The judges read, and thought about language, intention, originality, characters, structure, plot and complexity. In our meetings, Rachel Cusk talked about writers’ ability (or failure) to control and transcend their own material as an important criterion for inclusion on the list. We discussed authenticity of voice, particularly in relation to the works written in the vernacular. We were interested in experimental writing, but we also felt it was important to include authors who did not necessarily play with language, but whose craft and imagination made them outstanding storytellers. Tash Aw questioned how far we should privilege a text’s internal sense or logic in our choices, and Brian Dillon noted the slightly caressing, watery feel of many of the novels on the shortlist, and the hard singularity of others. Helen Oyeyemi (the judge among us perhaps most committed to fiction testing the boundaries of convention) was also interested in whether the writer succeeded in evoking curiosity in the reader – were we compelled to know what happens next?


What does the list tell us about the next generation or the state of the nation? I am hesitant to speculate, particularly since we changed the eligibility criteria for admission, dropping the requirement of a British passport in favour of those who live here and think of this country as home. Five authors on the list, including Eleanor Catton, were born abroad, and Sara Baume was born in Britain but lives in Ireland. But some common themes still emerge – these writers are millennials, the 9/11 generation. Most of them are too young to have experienced much of the brief period of hope following the end of the Cold War. They grew up affected by harsh threats and counterthreats – terror and the war on terror, the financial crash of 2008 followed by austerity and economic polarisation, radical moments followed by disillusion. There are dystopian themes in the novels we considered but affection for the local is here, too, most notably in the short stories of Thomas Morris (We Don’t Know What We’re Doing) and Saba Sams (Send Nudes). We noted the struggle to make meaning of hard lives (Yara Rodrigues Fowler and Natasha Brown) and the various attempts to understand the conditions of displacement or (more generally) alienation (Olivia Sudjic, Lauren Aimee Curtis, Jennifer Atkins, Anna Metcalfe). We were all excited by the more experimental texts trying to understand and explore the limits of what language and writing can do (Eley Williams, Derek Owusu, Sara Baume, Graeme Armstrong, Sarah Bernstein). Some of the writers on the list defy categorisation – Eleanor Catton’s work is conceptual and imaginative, yet pacy and well plotted, mixing the historical with the contemporary, and the genres broadly termed ‘literary’ and ‘thriller’. Finally, K Patrick’s short novel Mrs S was a revelation. Like Maggie Nelson’s The Argonauts (a hybrid memoir essay on queer identity), it simply and tenderly returns to the question of love: what it is, and what it feels like.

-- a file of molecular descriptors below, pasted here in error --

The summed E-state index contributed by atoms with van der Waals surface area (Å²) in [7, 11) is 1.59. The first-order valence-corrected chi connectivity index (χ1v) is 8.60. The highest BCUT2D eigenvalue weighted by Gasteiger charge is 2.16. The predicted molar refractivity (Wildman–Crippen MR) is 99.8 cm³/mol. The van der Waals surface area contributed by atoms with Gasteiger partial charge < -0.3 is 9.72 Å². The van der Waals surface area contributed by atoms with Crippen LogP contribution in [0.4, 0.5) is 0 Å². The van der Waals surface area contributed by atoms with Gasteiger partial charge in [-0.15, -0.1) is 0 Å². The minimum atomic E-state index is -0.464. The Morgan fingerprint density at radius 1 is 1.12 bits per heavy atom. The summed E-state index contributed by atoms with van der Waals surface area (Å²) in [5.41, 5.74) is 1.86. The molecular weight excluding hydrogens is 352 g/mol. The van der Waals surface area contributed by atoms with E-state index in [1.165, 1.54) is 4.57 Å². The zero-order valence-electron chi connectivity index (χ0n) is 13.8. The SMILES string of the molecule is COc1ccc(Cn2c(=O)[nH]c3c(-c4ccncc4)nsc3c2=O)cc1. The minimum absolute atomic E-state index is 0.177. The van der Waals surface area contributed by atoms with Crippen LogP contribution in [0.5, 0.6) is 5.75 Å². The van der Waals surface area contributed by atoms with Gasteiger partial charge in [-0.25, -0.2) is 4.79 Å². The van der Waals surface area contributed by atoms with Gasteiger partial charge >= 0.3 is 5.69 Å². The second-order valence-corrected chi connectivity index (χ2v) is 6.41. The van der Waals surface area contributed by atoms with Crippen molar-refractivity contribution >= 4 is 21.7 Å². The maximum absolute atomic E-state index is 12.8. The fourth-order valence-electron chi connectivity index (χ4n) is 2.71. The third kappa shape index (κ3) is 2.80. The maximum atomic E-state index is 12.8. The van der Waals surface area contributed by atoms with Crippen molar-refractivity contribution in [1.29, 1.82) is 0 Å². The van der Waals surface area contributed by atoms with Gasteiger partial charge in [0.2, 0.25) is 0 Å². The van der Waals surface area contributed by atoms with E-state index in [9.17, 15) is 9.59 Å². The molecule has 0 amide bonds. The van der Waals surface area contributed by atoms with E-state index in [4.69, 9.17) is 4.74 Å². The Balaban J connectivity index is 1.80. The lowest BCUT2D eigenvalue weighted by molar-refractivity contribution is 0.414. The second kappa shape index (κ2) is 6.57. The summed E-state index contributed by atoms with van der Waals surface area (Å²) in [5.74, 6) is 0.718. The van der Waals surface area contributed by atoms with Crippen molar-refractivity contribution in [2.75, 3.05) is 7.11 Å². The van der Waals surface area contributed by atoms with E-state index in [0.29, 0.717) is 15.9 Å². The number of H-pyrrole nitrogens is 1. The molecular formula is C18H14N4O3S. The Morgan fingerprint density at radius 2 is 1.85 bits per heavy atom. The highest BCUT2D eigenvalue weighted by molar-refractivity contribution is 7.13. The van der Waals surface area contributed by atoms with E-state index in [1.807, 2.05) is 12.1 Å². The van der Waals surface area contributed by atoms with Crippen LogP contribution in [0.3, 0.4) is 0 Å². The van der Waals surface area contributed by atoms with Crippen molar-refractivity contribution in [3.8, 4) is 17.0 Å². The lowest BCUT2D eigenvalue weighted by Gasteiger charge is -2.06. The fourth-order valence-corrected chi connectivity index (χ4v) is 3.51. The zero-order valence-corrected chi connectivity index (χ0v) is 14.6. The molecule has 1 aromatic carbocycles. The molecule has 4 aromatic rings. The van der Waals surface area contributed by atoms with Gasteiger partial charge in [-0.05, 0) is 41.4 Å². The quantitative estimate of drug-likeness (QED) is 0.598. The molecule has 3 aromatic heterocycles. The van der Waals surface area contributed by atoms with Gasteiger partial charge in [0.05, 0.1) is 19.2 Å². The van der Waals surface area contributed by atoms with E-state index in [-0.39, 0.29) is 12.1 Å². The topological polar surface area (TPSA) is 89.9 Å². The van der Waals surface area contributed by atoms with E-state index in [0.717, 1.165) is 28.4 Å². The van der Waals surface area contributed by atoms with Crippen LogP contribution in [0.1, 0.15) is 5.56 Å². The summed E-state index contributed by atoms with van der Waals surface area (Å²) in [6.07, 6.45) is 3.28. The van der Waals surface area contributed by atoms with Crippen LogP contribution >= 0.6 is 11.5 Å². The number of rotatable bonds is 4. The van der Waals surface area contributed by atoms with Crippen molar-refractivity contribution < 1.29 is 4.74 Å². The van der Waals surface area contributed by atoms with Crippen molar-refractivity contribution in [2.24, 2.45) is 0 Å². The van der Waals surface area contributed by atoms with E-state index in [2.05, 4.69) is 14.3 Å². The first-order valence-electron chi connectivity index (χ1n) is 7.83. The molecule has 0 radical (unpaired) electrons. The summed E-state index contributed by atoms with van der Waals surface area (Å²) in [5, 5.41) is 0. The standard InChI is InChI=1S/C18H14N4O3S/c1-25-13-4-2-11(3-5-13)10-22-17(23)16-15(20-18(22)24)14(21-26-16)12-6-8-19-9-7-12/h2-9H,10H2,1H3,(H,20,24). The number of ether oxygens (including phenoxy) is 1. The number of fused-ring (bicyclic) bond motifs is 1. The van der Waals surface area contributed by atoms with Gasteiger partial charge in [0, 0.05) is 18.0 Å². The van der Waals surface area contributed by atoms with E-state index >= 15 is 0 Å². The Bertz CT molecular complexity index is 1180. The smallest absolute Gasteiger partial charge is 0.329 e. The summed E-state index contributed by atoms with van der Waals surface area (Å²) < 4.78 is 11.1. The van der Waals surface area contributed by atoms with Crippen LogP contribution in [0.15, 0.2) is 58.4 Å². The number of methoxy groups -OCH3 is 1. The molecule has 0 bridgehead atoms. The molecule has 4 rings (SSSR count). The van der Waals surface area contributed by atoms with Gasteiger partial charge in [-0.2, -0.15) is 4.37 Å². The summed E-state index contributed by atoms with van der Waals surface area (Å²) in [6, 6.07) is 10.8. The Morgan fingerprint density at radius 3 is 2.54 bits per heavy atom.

To the judges: thank you. I am grateful for your company, your commitment, your diligence and your insight. To the publishers and agents who engaged with this process, thank you. To all the Granta editors – Luke Neima, Rachael Allen, Josie Mitchell, Eleanor Chandler, Lucy Diver and Brodie Crellin – who took on the extra burden of reading and logistics. Chairing those editorial meetings has been a privilege and a pleasure. Most of all, thank you to all the writers, whether they were on the final list or not. Writing is a mysterious thing: marks on the page evoking images in the minds of others, but it has given me and many others the backbone of our lives, our work, our culture and our own imaginary homelands.

Artwork © Donal Sturt

Sigrid Rausing

Sigrid Rausing is Editor and Publisher of Granta magazine and Publisher of Granta Books. She is the author of History, Memory and Identity in Post-Soviet Estonia and the memoirs Everything is Wonderful and Mayhem.